“I like this city because there is an atmosphere to do something, to achieve,” she says. “You wake up in the morning, you go and you are so tired when you come home. I like that.”
On February 24, the shudder of bombs awakens Anna in her Kyiv flat, but the significance doesn’t register. She showers, dresses and heads eagerly to work, like any other day. “But when I walk on the street, I see everything is not the same,” she recalls. Soon the magnitude of what is happening becomes clear. By evening Anna is huddling with neighbours in their unheated basement. A couple of days later, news of two bridges bombed in Irpin changes everything.
Their house in the town is partially damaged and there’s now only one way out for her mother and grandmother. “They don’t have a car and they don’t have their driver’s licence,” explains Anna. “They are quiet people. They don’t know what to do.”
Anna tells her mother and grandmother to leave Irpin. She tells them what direction to walk. She jumps into her car, taking backroads to avoid blockades. “Nobody knows what is in the next 100 metres. I am very scared.”
Before her phone dies, she assures them she will find them on the road. And somehow, eventually, she does. Together at last, they travel across the whole of Ukraine, then across the border to Anna’s friend in Poland.
It’s hard to summarize the frightening, yet remarkably epic road trip Anna will lead in the months ahead. Her grandmother chooses to stay behind in Poland with family. And like so many Ukrainian elders, she’ll eventually insist on returning to her home in Irpin, whatever the dangers. For Anna, though, the prospects in Poland seem limited – too many people looking for work. The road ahead beckons.
“I started to understand which country I can choose to work and earn some money, and I want to have a life,” she explains.
Twenty-three countries, countless stays with European hosts willing to take in displaced Ukrainians, endless broken conversations in myriad languages, and two Canadian visas later, Anna and her mother finally end up in Britain’s Isle of Wight. At some point along the way, Anna also finds that one important contact who will change everything. Ukrainian-born Rostyslav Khomyn immigrated to Hockley Valley from Ukraine 30 years ago. He is Anna’s Katya.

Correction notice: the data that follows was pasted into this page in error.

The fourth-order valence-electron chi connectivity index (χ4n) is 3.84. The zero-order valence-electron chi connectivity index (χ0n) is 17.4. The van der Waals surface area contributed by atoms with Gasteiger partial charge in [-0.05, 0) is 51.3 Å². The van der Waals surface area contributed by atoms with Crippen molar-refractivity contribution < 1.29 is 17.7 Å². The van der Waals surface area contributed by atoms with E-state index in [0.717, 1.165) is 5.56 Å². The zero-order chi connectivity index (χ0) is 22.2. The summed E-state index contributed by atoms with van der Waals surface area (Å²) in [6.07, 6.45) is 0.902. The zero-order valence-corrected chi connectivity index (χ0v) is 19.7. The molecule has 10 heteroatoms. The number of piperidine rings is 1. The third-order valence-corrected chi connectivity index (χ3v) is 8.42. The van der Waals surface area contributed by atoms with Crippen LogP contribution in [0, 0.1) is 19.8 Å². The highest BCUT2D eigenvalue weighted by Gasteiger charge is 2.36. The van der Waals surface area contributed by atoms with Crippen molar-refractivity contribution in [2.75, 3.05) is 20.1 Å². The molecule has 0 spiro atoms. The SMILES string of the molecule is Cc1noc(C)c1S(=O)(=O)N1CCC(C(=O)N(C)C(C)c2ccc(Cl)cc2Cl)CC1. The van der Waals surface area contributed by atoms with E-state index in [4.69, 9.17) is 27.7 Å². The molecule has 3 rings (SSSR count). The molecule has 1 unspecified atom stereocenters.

“He called me back in one minute,” remembers Anna of that first call to Ros from England. “He told me, ‘I have a place [for you] to work,’ because his daughter used to work for this place. He tells me to sell my car, to buy plane tickets.” And just like that, Anna has a plan. There are more twists and turns, but not long after, the two women board a flight to Toronto, en route to Hockley Valley. She doesn’t even know Ros’s last name.
Today, you’ll find Anna behind the counter of Hockley General Store. Her mother, Yuliia, works in the kitchen. They both live upstairs – for now, Anna says. She and Ros check in with each other weekly. “He’s like my second godfather,” she says.
“I’ve given help like this to more Ukrainians than I can count now,” Ros says. And like Katya, he answers every call.
For Anna, it’s all about what’s next, and she has big plans. She’s bought a used car to expand her prospects. She’s pushing her mother to get her driver’s licence and take English lessons. “I want to help my mother find her life, maybe find a boyfriend,” she chuckles. Anna is keen to rekindle her career in construction and maybe restore their damaged home in Irpin. But her most pressing plan involves her grandmother’s big change of heart.
“Soon I will go back to Ukraine for a few weeks to pick up my grandmother,” she says with a broad smile. “At last, I keep my family together.”
It’s hard to measure the impact of people like Katya, Ros and their generous community of friends and neighbours. Even their smaller gestures can make a profound difference.
Early in the war, at the height of unknowns, two other Ukrainian families arrive together in Toronto. They’ve met each other during their months-long odyssey. They have a final destination, a place to stay, a community waiting to support them. Even still, Katya reaches out. She knows what they’ve been through. She senses staying together gives them comfort and she insists they come to her home for a couple of nights – a brief respite before their final leg to Prince Edward Island.
The two mothers, Olena Poltoratska and Nadiia Pyvovarova, their four children and their dog join Katya, Jason and Sasha in their three-bedroom home – mattresses on the floor and one bathroom for all. As always, Katya pitches in to navigate myriad challenges, including arranging a plane ticket for their dog. Still, there is something else about this brief stay that means even more.
“It was like magic what she gave us when we arrived in Canada, in your country,” says Olena, who is from Dnipro and now settled in Charlottetown. “We don’t know anything. And she gave us this feeling of being invited. She gave us two days of no worry. It was a feeling of home that we had already forgotten.”